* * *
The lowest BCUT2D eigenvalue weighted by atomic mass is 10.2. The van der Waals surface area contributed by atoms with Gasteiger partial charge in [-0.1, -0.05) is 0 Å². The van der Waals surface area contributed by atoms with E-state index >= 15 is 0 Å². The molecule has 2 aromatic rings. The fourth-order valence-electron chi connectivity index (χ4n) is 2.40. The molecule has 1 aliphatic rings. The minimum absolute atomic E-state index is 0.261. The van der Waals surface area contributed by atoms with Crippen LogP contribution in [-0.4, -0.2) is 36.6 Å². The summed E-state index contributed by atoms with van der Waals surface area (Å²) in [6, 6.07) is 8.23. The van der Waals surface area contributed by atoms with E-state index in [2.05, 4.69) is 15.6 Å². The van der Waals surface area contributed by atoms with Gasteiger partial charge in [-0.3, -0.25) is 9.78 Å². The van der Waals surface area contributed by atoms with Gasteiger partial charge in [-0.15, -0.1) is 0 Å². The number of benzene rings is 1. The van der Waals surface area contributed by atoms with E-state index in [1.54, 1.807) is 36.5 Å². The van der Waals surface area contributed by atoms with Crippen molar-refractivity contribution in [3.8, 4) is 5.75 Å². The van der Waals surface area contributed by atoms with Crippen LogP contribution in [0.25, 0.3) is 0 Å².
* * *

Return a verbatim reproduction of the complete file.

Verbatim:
The lowest BCUT2D eigenvalue weighted by atomic mass is 10.2. The van der Waals surface area contributed by atoms with Gasteiger partial charge in [-0.1, -0.05) is 0 Å². The van der Waals surface area contributed by atoms with E-state index >= 15 is 0 Å². The molecule has 2 aromatic rings. The fourth-order valence-electron chi connectivity index (χ4n) is 2.40. The molecule has 1 aliphatic rings. The minimum absolute atomic E-state index is 0.261. The van der Waals surface area contributed by atoms with Crippen LogP contribution in [-0.4, -0.2) is 36.6 Å². The summed E-state index contributed by atoms with van der Waals surface area (Å²) in [6, 6.07) is 8.23. The van der Waals surface area contributed by atoms with E-state index in [2.05, 4.69) is 15.6 Å². The van der Waals surface area contributed by atoms with Gasteiger partial charge in [-0.3, -0.25) is 9.78 Å². The van der Waals surface area contributed by atoms with Gasteiger partial charge in [-0.15, -0.1) is 0 Å². The number of benzene rings is 1. The van der Waals surface area contributed by atoms with E-state index in [1.54, 1.807) is 36.5 Å². The van der Waals surface area contributed by atoms with Crippen molar-refractivity contribution in [3.8, 4) is 5.75 Å². The van der Waals surface area contributed by atoms with Crippen LogP contribution in [0.25, 0.3) is 0 Å².